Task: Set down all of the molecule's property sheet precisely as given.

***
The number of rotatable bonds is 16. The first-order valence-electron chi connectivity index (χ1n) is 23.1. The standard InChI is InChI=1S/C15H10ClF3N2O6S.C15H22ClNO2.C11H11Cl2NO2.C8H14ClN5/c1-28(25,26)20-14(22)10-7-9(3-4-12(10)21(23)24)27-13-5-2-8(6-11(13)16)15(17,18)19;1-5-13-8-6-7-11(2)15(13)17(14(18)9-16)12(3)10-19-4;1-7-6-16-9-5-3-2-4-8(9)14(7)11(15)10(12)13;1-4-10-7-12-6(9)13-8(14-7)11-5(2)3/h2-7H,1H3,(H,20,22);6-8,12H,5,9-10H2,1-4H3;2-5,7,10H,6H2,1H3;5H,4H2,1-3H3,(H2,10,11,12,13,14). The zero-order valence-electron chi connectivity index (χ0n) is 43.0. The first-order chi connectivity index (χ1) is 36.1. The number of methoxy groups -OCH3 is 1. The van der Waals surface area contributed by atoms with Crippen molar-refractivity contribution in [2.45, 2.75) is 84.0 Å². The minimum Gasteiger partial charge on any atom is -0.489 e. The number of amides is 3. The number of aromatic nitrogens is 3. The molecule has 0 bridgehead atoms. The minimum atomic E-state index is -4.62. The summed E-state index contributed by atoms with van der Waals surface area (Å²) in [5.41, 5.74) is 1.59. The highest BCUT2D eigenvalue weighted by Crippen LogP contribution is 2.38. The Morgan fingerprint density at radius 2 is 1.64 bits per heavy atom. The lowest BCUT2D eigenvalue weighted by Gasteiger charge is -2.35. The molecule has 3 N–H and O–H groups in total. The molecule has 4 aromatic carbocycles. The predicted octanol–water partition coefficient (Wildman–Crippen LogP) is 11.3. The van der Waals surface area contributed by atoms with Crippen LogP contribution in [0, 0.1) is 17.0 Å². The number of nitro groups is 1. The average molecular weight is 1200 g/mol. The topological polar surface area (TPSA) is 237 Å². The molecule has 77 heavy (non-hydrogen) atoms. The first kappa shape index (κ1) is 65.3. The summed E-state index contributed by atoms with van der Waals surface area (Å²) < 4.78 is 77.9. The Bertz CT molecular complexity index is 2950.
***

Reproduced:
The number of rotatable bonds is 16. The first-order valence-electron chi connectivity index (χ1n) is 23.1. The standard InChI is InChI=1S/C15H10ClF3N2O6S.C15H22ClNO2.C11H11Cl2NO2.C8H14ClN5/c1-28(25,26)20-14(22)10-7-9(3-4-12(10)21(23)24)27-13-5-2-8(6-11(13)16)15(17,18)19;1-5-13-8-6-7-11(2)15(13)17(14(18)9-16)12(3)10-19-4;1-7-6-16-9-5-3-2-4-8(9)14(7)11(15)10(12)13;1-4-10-7-12-6(9)13-8(14-7)11-5(2)3/h2-7H,1H3,(H,20,22);6-8,12H,5,9-10H2,1-4H3;2-5,7,10H,6H2,1H3;5H,4H2,1-3H3,(H2,10,11,12,13,14). The zero-order valence-electron chi connectivity index (χ0n) is 43.0. The first-order chi connectivity index (χ1) is 36.1. The number of methoxy groups -OCH3 is 1. The van der Waals surface area contributed by atoms with Crippen molar-refractivity contribution in [2.45, 2.75) is 84.0 Å². The minimum Gasteiger partial charge on any atom is -0.489 e. The number of amides is 3. The number of aromatic nitrogens is 3. The molecule has 0 bridgehead atoms. The minimum atomic E-state index is -4.62. The summed E-state index contributed by atoms with van der Waals surface area (Å²) in [5.41, 5.74) is 1.59. The highest BCUT2D eigenvalue weighted by Crippen LogP contribution is 2.38. The Morgan fingerprint density at radius 2 is 1.64 bits per heavy atom. The lowest BCUT2D eigenvalue weighted by Gasteiger charge is -2.35. The molecule has 3 N–H and O–H groups in total. The molecule has 4 aromatic carbocycles. The predicted octanol–water partition coefficient (Wildman–Crippen LogP) is 11.3. The van der Waals surface area contributed by atoms with Crippen LogP contribution in [0, 0.1) is 17.0 Å². The number of nitro groups is 1. The average molecular weight is 1200 g/mol. The topological polar surface area (TPSA) is 237 Å². The molecule has 77 heavy (non-hydrogen) atoms. The first kappa shape index (κ1) is 65.3. The summed E-state index contributed by atoms with van der Waals surface area (Å²) < 4.78 is 77.9. The Bertz CT molecular complexity index is 2950.